Alliance partners BIM Academy have been appointed by the Sydney Opera House last month in collaboration with AECOM (global professional and technical services firm) and EcoDomus – to deliver a ground-breaking interface between traditional Building Management Control Systems, Building Information databases and Building Information Modelling (BIM).
Anthony Merlin – i2C, Graham Kelly BIM Academy UK & Will Joske BIM Academy Australia
The implementation of the new technology will be critical to management and development of the Sydney Opera House – providing an innovative, web-based 3D graphical interface that maps both the physical and functional characteristics of Australia’s most famous building.
BIM Academy UK led the vigorous tender process and moving forward BIM Academy Australia will be heavily involved in the consortium team. Managing Director Peter Barker said: “The Opera House has a number of systems to manage the facility, using different software, and database formats. The idea is to provide a fully-integrated FM system hosted around a 3D model.”
The BIM interface will link a geo-spatially accurate model of the Opera House building and surrounding site to existing engineering documentation and maintenance and building-management and control systems. The aim is to create a tool that will provide a single source of information for regular building operational requirements as well as ongoing developmental works and projects.
The new BIM interface will be a key tool in the Opera House’s Decade of Renewal, a program of works and initiatives to ensure the world-renowned performing arts centre is fit for 21st century artists and visitors.
Sydney Opera House Director of Building Greg McTaggart said: “As we embark on the first stage of Opera House Renewal, it is critical that we have the technical infrastructure in place to effectively manage the pipeline of upcoming development projects, as well as to support the ongoing management and conservation of this architectural masterpiece. The Opera House is truly unique so it’s exciting that we have the opportunity to develop bespoke, leading-edge building technologies that not only meet our specific needs but also those of the wider industry itself.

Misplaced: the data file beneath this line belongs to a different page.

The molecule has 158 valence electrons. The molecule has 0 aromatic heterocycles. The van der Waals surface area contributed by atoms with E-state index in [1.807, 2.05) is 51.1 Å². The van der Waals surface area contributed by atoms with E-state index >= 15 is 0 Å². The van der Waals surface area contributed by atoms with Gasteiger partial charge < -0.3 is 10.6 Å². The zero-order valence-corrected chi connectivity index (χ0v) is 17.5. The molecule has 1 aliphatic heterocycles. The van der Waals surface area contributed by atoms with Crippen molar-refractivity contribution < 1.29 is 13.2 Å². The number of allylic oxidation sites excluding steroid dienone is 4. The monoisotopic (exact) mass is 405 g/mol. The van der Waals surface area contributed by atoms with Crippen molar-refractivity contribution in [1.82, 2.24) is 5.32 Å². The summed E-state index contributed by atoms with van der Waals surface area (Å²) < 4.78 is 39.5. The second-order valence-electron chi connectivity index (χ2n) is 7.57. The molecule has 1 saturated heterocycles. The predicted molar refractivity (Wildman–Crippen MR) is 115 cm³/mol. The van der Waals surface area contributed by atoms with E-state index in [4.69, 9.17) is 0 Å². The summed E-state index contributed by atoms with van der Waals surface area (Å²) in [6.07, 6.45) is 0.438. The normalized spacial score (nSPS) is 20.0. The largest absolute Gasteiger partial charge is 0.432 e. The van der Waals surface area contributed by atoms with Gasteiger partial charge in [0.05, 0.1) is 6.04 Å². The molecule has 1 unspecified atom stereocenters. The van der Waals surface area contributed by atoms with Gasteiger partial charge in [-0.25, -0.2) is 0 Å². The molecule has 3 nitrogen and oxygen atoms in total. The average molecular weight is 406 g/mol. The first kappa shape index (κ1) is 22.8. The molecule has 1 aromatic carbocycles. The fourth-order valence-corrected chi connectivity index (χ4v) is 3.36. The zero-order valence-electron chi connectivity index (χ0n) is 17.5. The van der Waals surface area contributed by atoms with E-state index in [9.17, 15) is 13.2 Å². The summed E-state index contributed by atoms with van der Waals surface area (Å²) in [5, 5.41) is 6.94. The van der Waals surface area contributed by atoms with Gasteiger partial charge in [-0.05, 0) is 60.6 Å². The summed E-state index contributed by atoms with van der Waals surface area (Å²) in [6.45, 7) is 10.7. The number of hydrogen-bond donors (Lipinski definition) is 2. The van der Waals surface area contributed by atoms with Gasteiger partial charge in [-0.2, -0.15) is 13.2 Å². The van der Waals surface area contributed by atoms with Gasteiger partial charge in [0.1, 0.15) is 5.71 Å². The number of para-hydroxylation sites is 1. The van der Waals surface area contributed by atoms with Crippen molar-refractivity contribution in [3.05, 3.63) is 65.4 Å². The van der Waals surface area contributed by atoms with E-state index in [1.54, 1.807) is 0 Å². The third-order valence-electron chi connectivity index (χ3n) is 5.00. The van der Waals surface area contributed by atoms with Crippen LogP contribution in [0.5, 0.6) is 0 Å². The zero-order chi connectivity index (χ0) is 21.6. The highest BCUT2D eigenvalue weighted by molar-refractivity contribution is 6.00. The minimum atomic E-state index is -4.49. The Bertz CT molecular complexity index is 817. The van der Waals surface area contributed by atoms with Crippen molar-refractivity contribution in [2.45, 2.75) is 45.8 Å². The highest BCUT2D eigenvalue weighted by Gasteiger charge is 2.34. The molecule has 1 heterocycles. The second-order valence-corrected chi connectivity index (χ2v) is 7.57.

“After initially assessing the market it quickly became clear there was no single BIM solution that could be applied to both development and construction projects as well as ongoing facilities management of the Opera House. We identified a gap in the industry and decided to tender for a bespoke, user-friendly solution.”
Selection of the consortium was based on several criteria including team expertise, proven experience in delivering similar technical BIM roll-out projects, as well as an in-depth understanding of the requirements for BIM at the World Heritage-listed Opera House.
Mr McTaggart continued: “It was critical that the proposed BIM interface serve as a hub to which various other building systems could be linked, bearing in mind that the number of systems will grow over time. It needed to serve as a platform for future development and therefore to be flexible and scalable.
“Developing an intuitive and easy-to-use tool for a range of staff was important, as was making it accessible to external consultants working across ongoing development projects.”
The solution put forward by the consortium uses cloud-based technology. It will provide the Opera House’s building team with the ability to easily update and interrogate information and data via one central tool. Because it is cloud based, staff will be able to access the BIM interface remotely via handheld mobile devices while working on site. External consultants can also use the system across ongoing building projects.
Steve Appleby, BIM practice lead for Australia and New Zealand at AECOM says “This is truly a ground-breaking project that continues to demonstrate Sydney Opera House’s commitment to digital innovation. With approximately 1,800 performances a year, the Sydney Opera House is a complex building that is constantly in use. The ‘RetroBIM’ solution will give its facilities management team the digital tools to effectively and efficiently leverage facility information in support of the ongoing management of the Opera House, which will support the preservation of the building’s heritage for many years to come.”
The project, which is expected to be rolled out over the next 18 months, will be split into two stages. The first includes successfully retrieving and linking information from existing and new databases via the 3D model. The second will introduce a broader range of functional modules that can be added to the BIM interface over time.
For further information please email Will Joske, BIM Development Manager i2C | BIM Academy.